Posted by lisagbrown on January 27, 2008
I recently found myself in the photocopying room of a Boston-based publisher. In the room there was an impromptu wall of shame where employees had hung particularly egregious client requests, humorous writing errors and other amusing tidbits. One in particular caught my eye. It was an 11×14 color copy of a textbook chapter cover for a math book. The students would learn how to measure height differences. To illustrate the point the editors had chosen a charming photo of a meerkat mother and her offspring, each animal more diminutive than the next. I noticed proofreader’s marks on the paper, flippant strikes of pen that indicated something should be deleted. But these marks were not on words, they were on the image itself. I stepped closer to scrutinize the notations and then saw what was being removed. Each proofreading mark encircled a single brown nipple on the mother meerkat’s chest and scrawled in pen were the words, “can we get rid of the nipples?”Now, these were not engorged nipples. Nor were they obscene or overtly sexual in any way. In fact, they were barely larger than my male cat’s nipples. This led me to wonder why the editor had determined that they must go. Would the editor have deleted the nipples of:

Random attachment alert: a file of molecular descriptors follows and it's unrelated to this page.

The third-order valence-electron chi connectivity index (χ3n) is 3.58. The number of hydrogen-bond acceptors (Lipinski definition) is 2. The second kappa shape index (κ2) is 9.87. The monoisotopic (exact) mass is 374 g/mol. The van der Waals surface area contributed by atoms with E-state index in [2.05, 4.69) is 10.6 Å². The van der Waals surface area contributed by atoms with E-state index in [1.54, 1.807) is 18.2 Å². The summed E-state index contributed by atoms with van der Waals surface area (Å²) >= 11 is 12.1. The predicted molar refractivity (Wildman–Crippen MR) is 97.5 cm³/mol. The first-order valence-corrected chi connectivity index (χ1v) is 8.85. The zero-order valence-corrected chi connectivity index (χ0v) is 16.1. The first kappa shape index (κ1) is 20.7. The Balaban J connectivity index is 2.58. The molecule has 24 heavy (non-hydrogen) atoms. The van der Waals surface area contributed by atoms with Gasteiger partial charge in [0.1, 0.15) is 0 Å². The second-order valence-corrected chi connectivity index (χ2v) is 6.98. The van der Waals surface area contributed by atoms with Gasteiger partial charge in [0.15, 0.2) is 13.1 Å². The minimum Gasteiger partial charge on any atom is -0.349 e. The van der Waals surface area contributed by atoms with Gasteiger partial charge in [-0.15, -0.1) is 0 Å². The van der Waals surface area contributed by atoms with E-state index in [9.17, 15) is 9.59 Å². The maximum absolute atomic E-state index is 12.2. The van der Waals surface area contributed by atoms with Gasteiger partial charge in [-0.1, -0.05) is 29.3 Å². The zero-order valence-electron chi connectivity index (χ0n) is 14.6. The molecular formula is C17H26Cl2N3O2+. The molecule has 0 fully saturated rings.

- any animal?
- only female animals?
- only mothers?
- mothers of any species, or only those that appear upright?
- animals in science text books?
I find it astounding that even the suggestion of something as natural as suckling would be deemed inappropriate or somehow unacceptable for school children.